Losing Connection usb to NI Daq 6008 in high noise environment.

Discussion in 'The Projects Forum' started by Domophone, Oct 5, 2015.

  1. Domophone

    Thread Starter Member

    Sep 10, 2013
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    0
    Hi,

    I've got an intermittent problem using a National Instruments DAQ (usb-6008). The DAQ is controlled using labview. Partial Schematic is included.

    annoying.jpg

    When P0.0 (as per the schematic) is driven high, the SSR switches power to a Xenon Arc Lamp ballast. The ballast first charges, then sparks the lamp, then runs the lamp in a steady state. Upon the sparking event, seemingly randomly (about 25% of the time), the USB will lose power temporarily, and the connection will be lost, and DAQ will need re-initializing. The usb power is provided independently via the computer (no usb hub is used etc).

    If I use a scope to monitor the the PWR and GND of another USB port on the same computer, when the lamp sparks i see a spike on the USB VCC line, where it drops down to 2Volts for 40ns or so. I don't know if this is a valid way of monitoring USB power for transient conditions, but if it isn't i'm open to any advice. I'm wondering if this could be the cause, and if so, how could i go about solving it.

    The ballast has a lot of EMF issues, but I am stuck using it in my design. The noise issues appear largely as conducted noise on J7, with 30-40Vp-p spikes riding on the 120Vac line once the lamp is running. During the initial lamp spark, there is a 40-100ns enormous spike that conducts and radiates throughout the system. I have tried to reduce the conducted and radiated noise by using a Corcom 6EMC3 between J7 and the ballast, keeping it as close as possible to the ballast to reduce radiated noise. There is a ferrite bead on the power cord where it enters the equipment, to try and stifle any noise cross talk to the usb cable. There are low voltage MOVs throughout the system to stop radiated noise from causing overvoltage spikes on MOSFETS during the spark.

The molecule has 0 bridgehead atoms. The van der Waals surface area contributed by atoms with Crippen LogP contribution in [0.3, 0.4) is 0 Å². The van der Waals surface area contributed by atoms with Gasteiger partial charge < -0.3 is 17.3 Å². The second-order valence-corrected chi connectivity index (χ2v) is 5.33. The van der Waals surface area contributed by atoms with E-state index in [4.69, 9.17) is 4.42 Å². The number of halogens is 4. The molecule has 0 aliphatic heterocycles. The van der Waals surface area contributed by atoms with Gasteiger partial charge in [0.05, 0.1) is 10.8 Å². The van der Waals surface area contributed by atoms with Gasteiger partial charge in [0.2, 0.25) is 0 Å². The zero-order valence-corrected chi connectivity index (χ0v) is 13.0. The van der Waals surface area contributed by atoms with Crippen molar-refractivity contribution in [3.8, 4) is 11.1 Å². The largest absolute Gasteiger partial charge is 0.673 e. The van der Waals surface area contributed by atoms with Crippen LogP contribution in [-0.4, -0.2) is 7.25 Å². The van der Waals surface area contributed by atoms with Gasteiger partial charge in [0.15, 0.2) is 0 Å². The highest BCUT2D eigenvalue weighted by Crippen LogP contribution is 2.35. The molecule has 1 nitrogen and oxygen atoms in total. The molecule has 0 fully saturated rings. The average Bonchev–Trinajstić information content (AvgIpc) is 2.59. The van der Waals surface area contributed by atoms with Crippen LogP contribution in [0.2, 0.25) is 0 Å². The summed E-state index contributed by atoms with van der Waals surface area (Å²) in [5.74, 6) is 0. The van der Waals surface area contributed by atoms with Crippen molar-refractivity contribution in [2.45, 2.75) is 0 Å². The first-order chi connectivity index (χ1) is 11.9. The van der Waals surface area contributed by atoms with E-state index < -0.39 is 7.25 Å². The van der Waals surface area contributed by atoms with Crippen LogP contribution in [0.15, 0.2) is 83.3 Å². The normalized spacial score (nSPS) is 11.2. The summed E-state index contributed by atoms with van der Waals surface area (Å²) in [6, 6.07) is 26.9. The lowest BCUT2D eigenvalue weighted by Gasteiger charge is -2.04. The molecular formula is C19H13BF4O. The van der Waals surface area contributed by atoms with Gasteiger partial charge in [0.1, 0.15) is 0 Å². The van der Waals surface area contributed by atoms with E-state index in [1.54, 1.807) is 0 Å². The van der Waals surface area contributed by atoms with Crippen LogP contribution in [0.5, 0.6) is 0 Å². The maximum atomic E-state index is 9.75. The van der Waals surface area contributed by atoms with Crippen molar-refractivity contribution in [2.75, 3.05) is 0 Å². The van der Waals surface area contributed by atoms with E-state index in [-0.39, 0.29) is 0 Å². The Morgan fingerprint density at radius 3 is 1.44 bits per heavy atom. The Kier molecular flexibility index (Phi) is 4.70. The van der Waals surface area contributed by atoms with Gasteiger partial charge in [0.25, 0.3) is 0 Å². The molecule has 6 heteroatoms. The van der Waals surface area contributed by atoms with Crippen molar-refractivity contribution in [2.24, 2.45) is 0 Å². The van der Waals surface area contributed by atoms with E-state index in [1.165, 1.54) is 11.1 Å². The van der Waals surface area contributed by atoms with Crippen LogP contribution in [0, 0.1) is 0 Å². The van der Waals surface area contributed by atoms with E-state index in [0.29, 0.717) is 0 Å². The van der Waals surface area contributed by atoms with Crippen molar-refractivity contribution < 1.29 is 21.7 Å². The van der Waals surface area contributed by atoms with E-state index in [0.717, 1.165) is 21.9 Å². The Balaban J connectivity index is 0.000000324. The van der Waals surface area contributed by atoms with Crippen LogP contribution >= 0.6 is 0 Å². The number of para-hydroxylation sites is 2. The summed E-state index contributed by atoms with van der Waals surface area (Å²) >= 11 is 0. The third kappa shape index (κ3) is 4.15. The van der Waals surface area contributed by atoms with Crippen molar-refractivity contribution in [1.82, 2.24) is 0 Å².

I'm sure I have missed important information here, so fire away and i'll answer everything i've missed to the best of my ability. Any help solving this would be greatly appreciated.

    Thanks,
    Dom
     
  2. nsaspook

    AAC Fanatic!

    Aug 27, 2009
    2,907
    2,165
    Grounding, shielding and isolation. I would think the root problem is the vast amount of RF energy from the wiring during the initial lamp spark. For problems like this you have to design it for EMI protection in the beginning as band-aids later are usually ineffective.

    You might try an EMI wrap like this for all lamp wiring and on the USB connection with the foil well grounded to the ballast thats well grounded and shielded. Good luck.
    [​IMG]
    [​IMG]
     
  3. Domophone

    Thread Starter Member

    Sep 10, 2013
    42
    0
    I have attempted to take measures from the start to ground and shield, though not sure how effective they've been since the problem persists. I do actually have some shielded heat shrink lying around that i was thinking about using on the High voltage lamp wires. These HV wires come from the ballast and run about 2 feet to the lamp. They are unshielded, but run inside a well grounded chassis where no other wires are run.

    I am fairly new to designing electronic circuits in high noise environments (~1.5 years). Could you give me some quick general pointers that I may have missed? Specifically, should i be isolating the USB entirely from the on board power (supplied by PS1 & PS2)? Maybe something else i can do to the USB cable to help condition the power?

    I've tried contacting the manufacturer of the ballast for extra info and the engineers who designed it have long since left the company, so they essentially churn out copies of a previous design, without knowing much of the technical details.

    Thanks
     
  4. nsaspook

    AAC Fanatic!

    Aug 27, 2009
    2,907
    2,165
    I would try USB isolation to break the ground loop between the DAQ with a locally powered hub and computer first. Most of our designs use light-links to isolate the computer from high energy circuits.
    http://www.bb-elec.com/Products/USB-Connectivity/USB-Isolators/USB-Isolators.aspx

    I tend to use overkill on even simple devices that I know will be near machines capable of generating large transients. For even a simple RS-232 touch converter full shielding and filtering of I/O and power is typically used.
    [​IMG]
    [​IMG]
     
  5. Domophone

    Thread Starter Member

    Sep 10, 2013
    42
    0
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